Learning the tools in this book will help prevent you from falling into the traps most parents have to contend with when confronted by a teen in crisis.

Here are common things I usually see in my coaching practice:

  • Ø Major gaps in communication and the parent teen relationship where neither party “gets” (understands) the other person. So naturally the parent and teen pull away from each other. This can lead to a loss of respect on either side. It can lead to more resistance from authority on the teens side (a “screw you” mentality). It can lead to resentment later on (“my parent never tried to understand me”).

  • Ø Frazzled parent, troubled teen. Parent tries to help the teen but they are ineffective, so they don’t know what to do. They are troubled, lose sleep over it, feel extreme stress. They may seek out professionals or put their teen on meds to fix them. The teen feels moved from one thing to another. The teen blames themselves for feeling the way they are feeling. Lack of self esteem can carry into adulthood.

  • Ø Hatred and a limp noodle parent. A teen that hates their parent for one reason or another (i.e. moving the family for a job, a divorce etc.) When a teen is mad at their parent they tend to lash out and defy authority. This can send the teen in the wrong direction. It can lead them to be moody, angry, defiant and feeling deeply sad inside. Often the parent then has trouble handling their defiant teen because they can’t control them like they could when they were young.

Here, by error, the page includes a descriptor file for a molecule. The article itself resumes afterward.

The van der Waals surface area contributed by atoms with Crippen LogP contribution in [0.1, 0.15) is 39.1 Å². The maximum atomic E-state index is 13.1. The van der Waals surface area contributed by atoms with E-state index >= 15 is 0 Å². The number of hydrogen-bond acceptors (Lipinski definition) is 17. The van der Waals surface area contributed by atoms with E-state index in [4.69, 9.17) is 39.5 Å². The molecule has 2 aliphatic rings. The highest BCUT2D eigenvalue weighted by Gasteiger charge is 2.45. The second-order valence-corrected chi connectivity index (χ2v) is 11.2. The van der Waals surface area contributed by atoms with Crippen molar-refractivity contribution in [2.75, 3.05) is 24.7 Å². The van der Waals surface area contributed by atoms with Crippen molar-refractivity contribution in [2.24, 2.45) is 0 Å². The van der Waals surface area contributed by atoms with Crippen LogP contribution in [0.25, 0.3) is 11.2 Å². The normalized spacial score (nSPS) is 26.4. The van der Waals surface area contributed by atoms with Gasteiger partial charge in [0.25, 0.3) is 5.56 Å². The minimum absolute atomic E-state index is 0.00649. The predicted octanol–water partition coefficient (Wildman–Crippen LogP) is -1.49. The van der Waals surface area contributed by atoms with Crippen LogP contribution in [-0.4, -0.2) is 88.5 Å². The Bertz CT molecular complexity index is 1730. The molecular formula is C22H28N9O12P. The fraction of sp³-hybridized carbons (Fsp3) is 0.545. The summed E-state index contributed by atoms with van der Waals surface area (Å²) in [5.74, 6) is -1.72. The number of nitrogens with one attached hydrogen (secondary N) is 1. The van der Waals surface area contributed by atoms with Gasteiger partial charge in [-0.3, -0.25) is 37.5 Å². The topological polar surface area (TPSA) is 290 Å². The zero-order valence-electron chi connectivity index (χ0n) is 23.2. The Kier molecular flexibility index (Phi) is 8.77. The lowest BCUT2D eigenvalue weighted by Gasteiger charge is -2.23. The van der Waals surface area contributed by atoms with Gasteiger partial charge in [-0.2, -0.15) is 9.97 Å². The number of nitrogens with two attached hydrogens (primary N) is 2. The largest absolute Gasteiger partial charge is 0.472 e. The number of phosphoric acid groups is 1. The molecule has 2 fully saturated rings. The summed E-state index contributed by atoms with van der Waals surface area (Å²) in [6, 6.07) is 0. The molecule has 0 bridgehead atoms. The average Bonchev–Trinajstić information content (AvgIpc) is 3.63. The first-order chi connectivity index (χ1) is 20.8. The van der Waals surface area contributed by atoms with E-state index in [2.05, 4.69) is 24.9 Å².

• Ø The parent who saves their teen in times of struggle. The moment something happens where the teen starts to feel sad or uncomfortable or challenged, the parent swoops in to rescue the teen. The teen in this case would likely never learn how to cope with emotions properly and navigate life situations. They will always rely on someone else to save them. When someone isn’t there in future to save them, they may not have the skills to cope themselves.

  • These are just a few situations you’ll learn to avoid. Helping a teen avoid or conquer depression involves a fine balance between challenging them and supporting them.

  • The tools and tips in this short eBook will ensure you don’t make the situation worse and that you maintain loving relationship. 

About The Author

Kay Walker is an acclaimed depression recovery expert and author who has dedicated her life to helping people people not only deal with depression, but becoming their best self. 

She is the author of 7 books, is an in-demand public speaker and media go-to pundit on mental health issues, neuroscience and personal development.

She has coached hundreds of people from depressed teens to confronted CEOs.

Here books include:

+ The Feel Better Now Book - A Guide to Depression Recovery
+ How to Help Your Depressed Teen - A Parent's Guide
+ How to Help a Depressed Friend or Family Member
+ Read This Before You Kill Yourself
+ How to be Unstoppable
+ The Yes Getter
+The People Magnet Formula
+ Super You: How Technology is Revolutionizing What it Means to Be Human